The Hobby Lobby case is based on the objections of David Green, CEO, founder, and owner of Hobby Lobby, to certain common forms of contraception, based on his belief that they are not contraceptives at all, but abortifacients. This is the conclusion of a very simple syllogism:
P1: Human life begins at conception, that is when an ovum is fertilized by a sperm cell to create a zygote.
P2: The devices and medication he objects to act by preventing zygotes from implanting in the uterus.
C: Thus they act by causing the death of a human.
The logic here is correct. A strong case can be made that premise 1 deserves First Amendment protection as a religious belief. So if we admit Premise 2, we have to agree that the conclusion also deserves protection. Should we?
Well, no. According to Jamie Manson in, of all places, the Catholic Reporter:
The HHS mandate allows women free access to all FDA-approved forms of contraception. This includes the IUDs (intrauterine devices), the drug Plan B (levonorgestrel) and a new drug called Ella (ulipristal acetate), which came on the market in 2010. Church officials and others have argued that because these three contraceptives are abortifacients, the government is forcing them to participate in the distribution of devices and drugs that cause abortion. The reality is that there is overwhelming scientific evidence that the IUD and Plan B work only as contraceptives.
Likewise, according to Diana L. Blithe, director of contraceptive development for the National Institute of Child Health and Human Development, as quoted in the New York Times:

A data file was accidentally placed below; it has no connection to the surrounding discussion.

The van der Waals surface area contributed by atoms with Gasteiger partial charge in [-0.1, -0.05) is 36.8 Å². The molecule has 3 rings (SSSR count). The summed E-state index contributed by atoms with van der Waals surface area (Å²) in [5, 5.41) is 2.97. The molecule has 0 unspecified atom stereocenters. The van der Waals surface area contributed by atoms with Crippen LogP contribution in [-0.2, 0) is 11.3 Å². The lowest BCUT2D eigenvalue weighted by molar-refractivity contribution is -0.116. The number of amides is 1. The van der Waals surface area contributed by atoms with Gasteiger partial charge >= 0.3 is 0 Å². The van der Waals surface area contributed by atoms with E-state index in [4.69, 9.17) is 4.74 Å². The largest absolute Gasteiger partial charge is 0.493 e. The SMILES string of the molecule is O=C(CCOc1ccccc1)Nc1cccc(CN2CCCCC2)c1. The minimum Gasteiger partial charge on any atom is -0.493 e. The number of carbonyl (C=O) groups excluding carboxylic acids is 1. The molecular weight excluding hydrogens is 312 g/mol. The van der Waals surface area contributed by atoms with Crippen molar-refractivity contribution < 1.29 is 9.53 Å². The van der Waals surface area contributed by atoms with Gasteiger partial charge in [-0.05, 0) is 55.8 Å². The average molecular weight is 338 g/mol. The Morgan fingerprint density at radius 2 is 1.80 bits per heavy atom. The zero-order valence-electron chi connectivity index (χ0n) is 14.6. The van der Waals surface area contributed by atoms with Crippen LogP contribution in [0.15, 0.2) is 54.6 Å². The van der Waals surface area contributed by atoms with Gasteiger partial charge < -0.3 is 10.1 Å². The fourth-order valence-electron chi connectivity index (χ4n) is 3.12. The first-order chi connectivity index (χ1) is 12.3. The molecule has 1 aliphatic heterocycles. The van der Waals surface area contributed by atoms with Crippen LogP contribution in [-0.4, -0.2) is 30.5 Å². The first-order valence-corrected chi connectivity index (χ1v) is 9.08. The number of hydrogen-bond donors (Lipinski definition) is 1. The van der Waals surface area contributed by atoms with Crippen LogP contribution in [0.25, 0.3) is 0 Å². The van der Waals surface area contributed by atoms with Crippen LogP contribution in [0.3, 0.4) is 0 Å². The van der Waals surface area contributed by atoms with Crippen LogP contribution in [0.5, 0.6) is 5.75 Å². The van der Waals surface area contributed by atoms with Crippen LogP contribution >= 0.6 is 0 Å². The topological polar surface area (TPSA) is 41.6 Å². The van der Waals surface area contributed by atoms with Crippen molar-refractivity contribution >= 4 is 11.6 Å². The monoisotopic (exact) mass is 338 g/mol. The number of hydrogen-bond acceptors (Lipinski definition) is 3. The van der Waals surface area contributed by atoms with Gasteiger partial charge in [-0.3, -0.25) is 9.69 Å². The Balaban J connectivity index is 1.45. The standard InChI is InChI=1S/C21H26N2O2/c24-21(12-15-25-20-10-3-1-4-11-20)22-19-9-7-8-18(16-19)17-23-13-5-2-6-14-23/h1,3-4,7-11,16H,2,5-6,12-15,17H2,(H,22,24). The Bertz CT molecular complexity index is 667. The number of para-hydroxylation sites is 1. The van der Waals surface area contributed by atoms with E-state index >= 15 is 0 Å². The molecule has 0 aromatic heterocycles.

“There’s so much evidence for how these things work prior to fertilization, and there’s no evidence that they work beyond fertilization.”
The pattern is quite clear. Assertions are made by religious figures (in the Times piece, the Rev. Dr. Matthew C. Harrison, president of the Lutheran Church — Missouri Synod and Richard Land, the head of the public policy arm of the Southern Baptist Convention), and repeated by believers like David Green, while the actual medical evidence flatly contradicts them.
Harrison’s statement was made in front of the House Committee on Oversight and Government Reform, a hearing famous for discussing contraception without involving any women (e.g. Sandra Fluke). It also failed to call any witnesses with medical knowledge to correct these misstatements. Likewise, it’s fascinating to me that in our recent mock Supreme Court, the subject of whether the Green’s beliefs deserve special protection was examined from all possible angles, while the question of whether they rest on fact or falsehood was never even brought up. And I find it entirely reprehensible that in the real world, people could be denied access to the health care they need based on this sort of pernicious nonsense.